Alexia Hengl, explains why and how a non-disclosure agreement in the initial stages of incubation can be a wise move for all.
The pre-incubation contract is one of the first formal agreements binding selected entrepreneurs to an incubator and its services. Indeed it is the first, and potentially the only legally binding decision the aspiring entrepreneur will take before understanding if her or his project is feasible. On the other side of the same coin, the pre-incubation contract may be the first step for an incubator towards a contractual and lasting relationship with their potential clients. Therefore, getting it right at this delicate stage is imperative.
During the pre-incubation stage both potential entrepreneurs and incubators are required to disclose information and data which they might very well perceive as commercially confidential. And keeping this confidence could be of great importance to the success of the enterprise. This is especially true if, as is usually the case, candidate entrepreneurs have not yet patented or protected their ideas under existing intellectual property provisions.
Therefore, a new entrepreneur, when developing his/her business idea, would be wise to try and sign a non-disclosure agreement(NDA) when disclosing ideas to incubators and other parties involved in assessing initial concepts and market opportunities. NDAs can touch many aspects of the businesses: new materials, product formulae and components, technical drawings or designs, possible customer and prospects’ lists and so on.
On the whole, if achievable, non-disclosure agreements can be perceived as a first, low-cost way to protect a business idea during the project formulation stage, and help put the potential entrepreneur in the right state of mind when sharing their business ideas. Hence, protecting the idea from its inception will ideally provide higher chances for a successful pre-incubation phase by ensuring that an effective and complete information flow takes place. This will lead to an improved selection processes for an incubator and therefore to increased capacities in delivering sound incubation services at a later stage which directly impacts sustainability. It is therefore, clearly not just a “formal” agreement that takes place between the potential entrepreneur and the incubator, but a substantial one that might very well affect the success rate of an incubator. Let’s take a look at some basic elements.
Defining an agreement as a ‘non-disclosure’ agreement does not automatically imply that all the information provided will fall under a non-disclosure obligation for the recipient. The obligation actually stems from the provisions contained in the agreement and not from the definition and title of the agreement itself. This fact brings to mind the most precious, but probably least followed tips of all time: read before you sign.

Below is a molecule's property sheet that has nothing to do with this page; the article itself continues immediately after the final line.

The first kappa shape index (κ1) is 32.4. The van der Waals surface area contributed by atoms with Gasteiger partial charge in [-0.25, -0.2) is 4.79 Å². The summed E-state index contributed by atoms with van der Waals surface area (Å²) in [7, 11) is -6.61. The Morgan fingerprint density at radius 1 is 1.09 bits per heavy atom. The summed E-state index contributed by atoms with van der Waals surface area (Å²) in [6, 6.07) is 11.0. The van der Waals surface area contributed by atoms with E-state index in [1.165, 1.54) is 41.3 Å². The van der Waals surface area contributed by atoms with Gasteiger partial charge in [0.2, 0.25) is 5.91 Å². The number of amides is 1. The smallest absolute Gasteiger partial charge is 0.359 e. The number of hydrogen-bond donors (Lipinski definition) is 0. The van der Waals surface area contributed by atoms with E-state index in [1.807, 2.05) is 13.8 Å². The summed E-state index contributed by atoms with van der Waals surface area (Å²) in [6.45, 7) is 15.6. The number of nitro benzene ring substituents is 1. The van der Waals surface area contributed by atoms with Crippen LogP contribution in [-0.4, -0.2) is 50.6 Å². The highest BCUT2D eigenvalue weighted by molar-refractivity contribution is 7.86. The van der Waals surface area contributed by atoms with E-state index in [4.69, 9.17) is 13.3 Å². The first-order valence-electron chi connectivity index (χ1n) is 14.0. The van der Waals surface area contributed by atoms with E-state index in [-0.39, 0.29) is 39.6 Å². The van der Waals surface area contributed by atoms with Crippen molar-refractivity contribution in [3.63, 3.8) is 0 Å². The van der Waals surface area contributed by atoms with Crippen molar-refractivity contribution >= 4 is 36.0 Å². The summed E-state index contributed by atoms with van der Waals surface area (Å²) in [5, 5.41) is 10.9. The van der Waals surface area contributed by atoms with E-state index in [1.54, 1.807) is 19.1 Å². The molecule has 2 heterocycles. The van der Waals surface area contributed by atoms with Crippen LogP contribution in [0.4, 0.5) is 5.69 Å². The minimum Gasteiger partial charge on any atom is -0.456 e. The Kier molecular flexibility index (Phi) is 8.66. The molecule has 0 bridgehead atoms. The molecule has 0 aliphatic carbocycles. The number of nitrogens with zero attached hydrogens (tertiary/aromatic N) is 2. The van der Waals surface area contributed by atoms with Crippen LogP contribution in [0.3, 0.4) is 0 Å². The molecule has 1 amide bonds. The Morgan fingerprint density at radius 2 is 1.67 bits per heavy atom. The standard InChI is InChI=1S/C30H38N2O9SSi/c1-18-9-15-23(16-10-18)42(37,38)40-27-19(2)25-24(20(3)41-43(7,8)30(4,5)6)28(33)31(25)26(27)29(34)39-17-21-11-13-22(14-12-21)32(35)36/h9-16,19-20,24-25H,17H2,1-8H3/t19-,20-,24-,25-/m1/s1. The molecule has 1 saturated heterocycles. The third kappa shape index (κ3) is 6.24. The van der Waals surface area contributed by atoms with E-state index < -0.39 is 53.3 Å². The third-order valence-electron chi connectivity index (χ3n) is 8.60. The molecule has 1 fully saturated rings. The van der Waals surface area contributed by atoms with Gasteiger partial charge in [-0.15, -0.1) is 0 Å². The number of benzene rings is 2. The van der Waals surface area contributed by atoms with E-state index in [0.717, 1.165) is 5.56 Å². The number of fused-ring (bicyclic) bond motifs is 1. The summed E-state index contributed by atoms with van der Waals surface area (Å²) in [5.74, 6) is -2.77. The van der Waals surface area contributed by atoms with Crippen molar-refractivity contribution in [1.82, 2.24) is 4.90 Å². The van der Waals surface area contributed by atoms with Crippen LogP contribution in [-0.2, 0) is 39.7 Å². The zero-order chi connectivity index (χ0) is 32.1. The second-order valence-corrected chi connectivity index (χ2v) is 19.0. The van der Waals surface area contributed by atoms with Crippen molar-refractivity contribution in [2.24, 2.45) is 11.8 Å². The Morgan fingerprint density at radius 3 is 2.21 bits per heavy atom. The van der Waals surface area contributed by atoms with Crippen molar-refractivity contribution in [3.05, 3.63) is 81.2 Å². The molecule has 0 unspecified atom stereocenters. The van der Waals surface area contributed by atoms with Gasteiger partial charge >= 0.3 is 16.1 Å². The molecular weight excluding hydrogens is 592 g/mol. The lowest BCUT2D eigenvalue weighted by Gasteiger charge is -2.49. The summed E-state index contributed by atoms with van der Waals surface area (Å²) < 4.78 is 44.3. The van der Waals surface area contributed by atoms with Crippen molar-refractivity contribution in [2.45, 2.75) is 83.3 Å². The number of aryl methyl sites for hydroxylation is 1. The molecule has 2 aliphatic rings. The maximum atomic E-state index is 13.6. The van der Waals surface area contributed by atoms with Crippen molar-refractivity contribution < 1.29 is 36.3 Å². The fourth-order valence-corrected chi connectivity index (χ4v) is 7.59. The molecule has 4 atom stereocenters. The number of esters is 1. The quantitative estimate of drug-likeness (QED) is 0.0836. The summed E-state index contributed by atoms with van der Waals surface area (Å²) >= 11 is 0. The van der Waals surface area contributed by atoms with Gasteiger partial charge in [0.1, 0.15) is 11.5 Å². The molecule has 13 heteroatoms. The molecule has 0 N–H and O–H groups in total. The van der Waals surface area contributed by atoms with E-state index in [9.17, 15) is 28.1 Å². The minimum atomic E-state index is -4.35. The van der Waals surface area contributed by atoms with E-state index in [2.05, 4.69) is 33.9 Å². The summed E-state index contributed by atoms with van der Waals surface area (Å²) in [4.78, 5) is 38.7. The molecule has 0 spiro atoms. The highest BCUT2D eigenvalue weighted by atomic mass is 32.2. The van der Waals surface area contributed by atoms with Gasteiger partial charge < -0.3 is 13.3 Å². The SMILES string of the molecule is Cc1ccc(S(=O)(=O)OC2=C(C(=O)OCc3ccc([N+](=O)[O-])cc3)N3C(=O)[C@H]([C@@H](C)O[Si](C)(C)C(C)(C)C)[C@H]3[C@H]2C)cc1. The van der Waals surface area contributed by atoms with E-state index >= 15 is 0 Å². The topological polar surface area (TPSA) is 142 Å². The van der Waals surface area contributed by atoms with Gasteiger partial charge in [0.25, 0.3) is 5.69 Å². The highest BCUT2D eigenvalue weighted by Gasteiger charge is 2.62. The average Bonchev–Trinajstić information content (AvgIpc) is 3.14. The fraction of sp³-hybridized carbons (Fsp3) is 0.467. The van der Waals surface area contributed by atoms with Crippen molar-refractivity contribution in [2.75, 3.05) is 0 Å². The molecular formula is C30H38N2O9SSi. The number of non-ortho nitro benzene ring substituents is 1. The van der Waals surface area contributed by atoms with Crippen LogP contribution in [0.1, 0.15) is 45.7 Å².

Confidentiality agreements can be one-way or two-way agreements, depending on whether or not both parties are disclosing confidential information. Under the mutual confidentiality agreement, both the discloser and owner (the party providing the confidential information - in this case typically the entrepreneur) and the recipient (the party receiving the information - in this case typically the incubator and its staff) have to be clearly defined. Affiliated partners, agents or consultants of the recipient are normally required to sign a separate agreement or to intervene in the initial contract if they are privy to confidential information.
There is a mutual interest in better specifying the information deemed to be confidential, or the subject, in the confidentiality agreement. Even if ‘boilerplate’ agreements seem to be the easiest and cheapest way to define the confidential information and limitations, efforts should be made by both parties to precisely identify what should be considered confidential.
Normally the one disclosing the information tends to interpret the subject in a broader way, while the recipient prefers a narrower interpretation of what is covered by the NDA. However, generally, when presenting a product or project at an advanced stage of definition and development, the more specific the information is, the more the perception and minimisation of risks. Indeed, a precise assessment of which element of the business can be disclosed and to what extent should be preventatively done by the owner. The NDA should also be as precise as possible as to how information provided may or may not be used by concerned parties.